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Broad Strategy Needed to Win Battle Against Uninsured Drivers

Texas has a terrible problem with uninsured drivers — about 20% to 25% of all drivers in Texas have no automobile liability coverage. That means the rest of us have to pay extra for Uninsured Motorist coverage to protect ourselves against these drivers. An editorial in the Dallas Morning News detailed this problem:

The look in their eyes is the tip-off after they plow into your car.

The look says, “Sorry, my bad. And, shoot — my insurance expired.”

Many of us have had the rotten luck of meeting these drivers. They’re everywhere in Texas, more than 4 million of them, always wearing that hapless look on their face after they wreck people’s property — or worse — with no way to pay for the damage.

The state has developed a sophisticated net to catch these lawbreakers, but a maddening number continues to slip through. After a 3-year-old program to cut the number of uninsured motorists showed early results, it’s a disappointment that it appears to have stalled out.

Today, better than one in five vehicles in Texas isn’t covered by the legally required, minimum level of liability insurance. Worse, in Dallas County, the percentage is closer to one in four — the highest among the major counties.

The program created a massive database, TexasSure, that street cops and county officials can access to check on a vehicle’s insurance coverage. If there’s no policy, the officer writes a ticket and the county refuses to re-register the vehicle.

Also, TexasSure looks for uninsured drivers in the database and contacts them by mail about being out of compliance.

Problem solved, right? Not really.

First, assume there’s a bedrock of bad actors who will simply risk a fine or jail (in the case of repeat offenses) to duck a basic expense of driving. Then layer on the crummy economy and figure that some normally law-abiding, but newly jobless people felt forced to let their insurance lapse.

Last, consider the workarounds that lawbreakers use — like buying counterfeit inspection or registration stickers instead of buying the real thing, which requires showing proof of insurance.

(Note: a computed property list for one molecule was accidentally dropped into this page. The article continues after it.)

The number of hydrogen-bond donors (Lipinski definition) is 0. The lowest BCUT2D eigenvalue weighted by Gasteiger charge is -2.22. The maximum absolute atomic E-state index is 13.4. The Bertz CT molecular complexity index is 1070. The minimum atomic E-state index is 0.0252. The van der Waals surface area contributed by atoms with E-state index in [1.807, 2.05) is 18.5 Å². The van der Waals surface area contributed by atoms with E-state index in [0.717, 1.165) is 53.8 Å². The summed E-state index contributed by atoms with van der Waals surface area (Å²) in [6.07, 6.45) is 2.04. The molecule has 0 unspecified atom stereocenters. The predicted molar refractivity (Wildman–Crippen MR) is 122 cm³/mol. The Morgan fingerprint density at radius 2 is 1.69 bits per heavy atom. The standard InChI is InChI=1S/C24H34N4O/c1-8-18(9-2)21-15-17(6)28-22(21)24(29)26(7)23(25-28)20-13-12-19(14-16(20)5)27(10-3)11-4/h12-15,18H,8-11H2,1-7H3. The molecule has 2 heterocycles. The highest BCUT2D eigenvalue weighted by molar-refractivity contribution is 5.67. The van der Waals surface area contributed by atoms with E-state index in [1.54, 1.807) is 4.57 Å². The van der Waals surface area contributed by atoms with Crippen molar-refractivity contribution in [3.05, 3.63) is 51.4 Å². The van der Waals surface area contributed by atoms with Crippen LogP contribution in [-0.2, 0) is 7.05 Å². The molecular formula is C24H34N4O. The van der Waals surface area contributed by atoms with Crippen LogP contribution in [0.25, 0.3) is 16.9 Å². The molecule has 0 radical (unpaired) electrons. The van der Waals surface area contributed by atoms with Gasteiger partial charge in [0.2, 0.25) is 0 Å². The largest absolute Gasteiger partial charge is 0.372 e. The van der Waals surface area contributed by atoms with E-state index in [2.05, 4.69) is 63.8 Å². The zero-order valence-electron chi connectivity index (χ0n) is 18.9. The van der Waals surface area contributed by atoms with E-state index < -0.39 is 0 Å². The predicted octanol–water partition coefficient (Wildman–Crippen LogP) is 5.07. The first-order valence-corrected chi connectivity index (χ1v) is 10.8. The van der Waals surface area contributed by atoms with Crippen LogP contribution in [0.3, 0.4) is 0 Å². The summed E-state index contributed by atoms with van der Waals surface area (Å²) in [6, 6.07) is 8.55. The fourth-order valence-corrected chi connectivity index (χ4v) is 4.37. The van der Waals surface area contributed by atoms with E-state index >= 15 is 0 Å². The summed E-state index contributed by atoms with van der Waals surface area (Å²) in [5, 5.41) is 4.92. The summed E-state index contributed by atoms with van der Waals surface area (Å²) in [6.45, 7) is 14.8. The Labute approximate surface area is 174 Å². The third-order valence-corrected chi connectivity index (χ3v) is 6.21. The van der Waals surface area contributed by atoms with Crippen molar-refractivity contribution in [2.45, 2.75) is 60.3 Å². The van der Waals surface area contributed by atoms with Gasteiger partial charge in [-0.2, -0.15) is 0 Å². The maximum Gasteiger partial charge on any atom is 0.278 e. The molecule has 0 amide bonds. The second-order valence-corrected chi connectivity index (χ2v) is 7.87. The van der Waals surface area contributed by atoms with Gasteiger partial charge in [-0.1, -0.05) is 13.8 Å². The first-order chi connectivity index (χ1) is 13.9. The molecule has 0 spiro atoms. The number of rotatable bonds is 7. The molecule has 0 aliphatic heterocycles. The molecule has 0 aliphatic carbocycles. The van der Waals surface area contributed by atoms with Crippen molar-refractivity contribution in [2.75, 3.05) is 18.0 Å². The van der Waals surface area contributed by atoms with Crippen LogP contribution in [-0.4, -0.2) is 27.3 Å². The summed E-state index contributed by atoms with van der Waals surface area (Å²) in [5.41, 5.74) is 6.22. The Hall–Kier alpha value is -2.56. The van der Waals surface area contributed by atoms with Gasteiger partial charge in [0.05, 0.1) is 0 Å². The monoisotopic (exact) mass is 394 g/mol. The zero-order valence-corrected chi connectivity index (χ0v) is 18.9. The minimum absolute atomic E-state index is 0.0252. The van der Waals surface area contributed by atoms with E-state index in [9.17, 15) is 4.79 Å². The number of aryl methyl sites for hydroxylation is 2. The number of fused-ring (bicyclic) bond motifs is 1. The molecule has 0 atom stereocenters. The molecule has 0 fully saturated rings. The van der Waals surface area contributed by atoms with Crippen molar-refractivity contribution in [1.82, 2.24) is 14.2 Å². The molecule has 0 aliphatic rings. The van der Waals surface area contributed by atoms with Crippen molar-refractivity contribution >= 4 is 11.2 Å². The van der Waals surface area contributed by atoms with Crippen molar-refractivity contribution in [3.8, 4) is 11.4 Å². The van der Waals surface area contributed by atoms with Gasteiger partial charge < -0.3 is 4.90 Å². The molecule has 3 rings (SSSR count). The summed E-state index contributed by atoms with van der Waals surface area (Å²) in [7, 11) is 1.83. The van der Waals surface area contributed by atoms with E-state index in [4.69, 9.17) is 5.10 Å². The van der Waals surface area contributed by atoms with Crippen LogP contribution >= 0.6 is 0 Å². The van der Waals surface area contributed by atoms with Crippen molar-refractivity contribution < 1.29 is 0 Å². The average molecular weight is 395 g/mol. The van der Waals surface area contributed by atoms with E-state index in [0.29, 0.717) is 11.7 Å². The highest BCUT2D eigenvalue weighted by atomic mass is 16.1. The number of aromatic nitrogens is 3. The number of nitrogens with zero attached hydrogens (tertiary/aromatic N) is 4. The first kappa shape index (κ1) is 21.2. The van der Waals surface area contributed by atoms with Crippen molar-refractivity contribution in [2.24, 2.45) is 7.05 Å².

Lawmakers who created the TexasSure program need to build on its early success in lowering the uninsured percentage by a few points. They should study why some states have uninsured rates that are nearly half of Texas’. What are they doing that we’re not?

The Legislature also needs to replenish the fund that supports counties, like Dallas, that dedicate resources to busting traffickers in counterfeit or illegally obtained inspection stickers. That fund took a hit in the Legislature this year, a short-sighted decision.

On the local level, more cities need to emulate Dallas, Plano and others that authorize police officers to have uninsured cars towed on the spot. That sends an important message.

There’s no quick, neat or easy fix to the problem. It takes a broad approach, especially stepped-up efforts out of Austin, to end this game of Whac-A-Mole with uninsured drivers. Too often it feels like the moles are winning.

Driving Without Insurance

The percentage of vehicles that lacked insurance in July:

Dallas area counties

  • Dallas: 24.1%
  • Tarrant: 21.4%
  • Johnson: 20.3%
  • Kaufman: 19.4%
  • Ellis: 18.8%
  • Rockwall: 17.9%
  • Denton: 17%
  • Collin: 16%

Other urban Texas counties

  • Bexar (San Antonio): 22.9%
  • Harris (Houston): 22.7%
  • Statewide: 21.6%
  • El Paso: 21.5%
  • Travis (Austin): 20.9%

SOURCE: Texas Department of Insurance

Bob Kraft

I am a Dallas, Texas lawyer who has had the privilege of helping thousands of clients since 1971 in the areas of Personal Injury law and Social Security Disability.

About This Blog

The title of this blog reflects my attitude toward those government agencies and insurance companies that routinely mistreat injured or disabled people. As a Dallas, Texas lawyer, I've spent more than 45 years trying to help those poor folk, and I have been frustrated daily by the actions of the people on the other side of their claims. (Sorry if I offended you...)

If you find this type of information interesting or helpful, please visit my law firm's main website at You will find many more articles and links. Thank you for your time.

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